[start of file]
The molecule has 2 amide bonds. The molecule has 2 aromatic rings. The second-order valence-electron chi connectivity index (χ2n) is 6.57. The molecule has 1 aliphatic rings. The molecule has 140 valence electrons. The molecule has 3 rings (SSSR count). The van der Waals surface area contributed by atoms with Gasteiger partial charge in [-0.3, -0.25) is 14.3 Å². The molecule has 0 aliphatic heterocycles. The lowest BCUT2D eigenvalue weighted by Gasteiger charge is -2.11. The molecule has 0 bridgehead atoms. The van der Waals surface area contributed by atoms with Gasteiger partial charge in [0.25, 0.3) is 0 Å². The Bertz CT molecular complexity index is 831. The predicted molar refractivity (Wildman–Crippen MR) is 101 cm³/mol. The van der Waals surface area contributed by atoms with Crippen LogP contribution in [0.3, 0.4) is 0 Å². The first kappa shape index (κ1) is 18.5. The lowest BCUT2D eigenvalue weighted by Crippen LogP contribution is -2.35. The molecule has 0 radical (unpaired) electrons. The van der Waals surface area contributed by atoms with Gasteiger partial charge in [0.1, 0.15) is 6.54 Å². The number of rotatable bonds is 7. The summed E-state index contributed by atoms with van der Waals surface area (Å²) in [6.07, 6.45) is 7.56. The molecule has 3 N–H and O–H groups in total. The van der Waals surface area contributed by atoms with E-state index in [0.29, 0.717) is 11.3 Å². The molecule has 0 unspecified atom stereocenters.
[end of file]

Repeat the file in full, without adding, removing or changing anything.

The molecule has 2 amide bonds. The molecule has 2 aromatic rings. The second-order valence-electron chi connectivity index (χ2n) is 6.57. The molecule has 1 aliphatic rings. The molecule has 140 valence electrons. The molecule has 3 rings (SSSR count). The van der Waals surface area contributed by atoms with Gasteiger partial charge in [-0.3, -0.25) is 14.3 Å². The molecule has 0 aliphatic heterocycles. The lowest BCUT2D eigenvalue weighted by Gasteiger charge is -2.11. The molecule has 0 bridgehead atoms. The van der Waals surface area contributed by atoms with Gasteiger partial charge in [0.25, 0.3) is 0 Å². The Bertz CT molecular complexity index is 831. The predicted molar refractivity (Wildman–Crippen MR) is 101 cm³/mol. The van der Waals surface area contributed by atoms with Crippen LogP contribution in [0.3, 0.4) is 0 Å². The first kappa shape index (κ1) is 18.5. The lowest BCUT2D eigenvalue weighted by Crippen LogP contribution is -2.35. The molecule has 0 radical (unpaired) electrons. The van der Waals surface area contributed by atoms with Gasteiger partial charge in [0.1, 0.15) is 6.54 Å². The number of rotatable bonds is 7. The summed E-state index contributed by atoms with van der Waals surface area (Å²) in [6.07, 6.45) is 7.56. The molecule has 3 N–H and O–H groups in total. The van der Waals surface area contributed by atoms with E-state index in [0.29, 0.717) is 11.3 Å². The molecule has 0 unspecified atom stereocenters.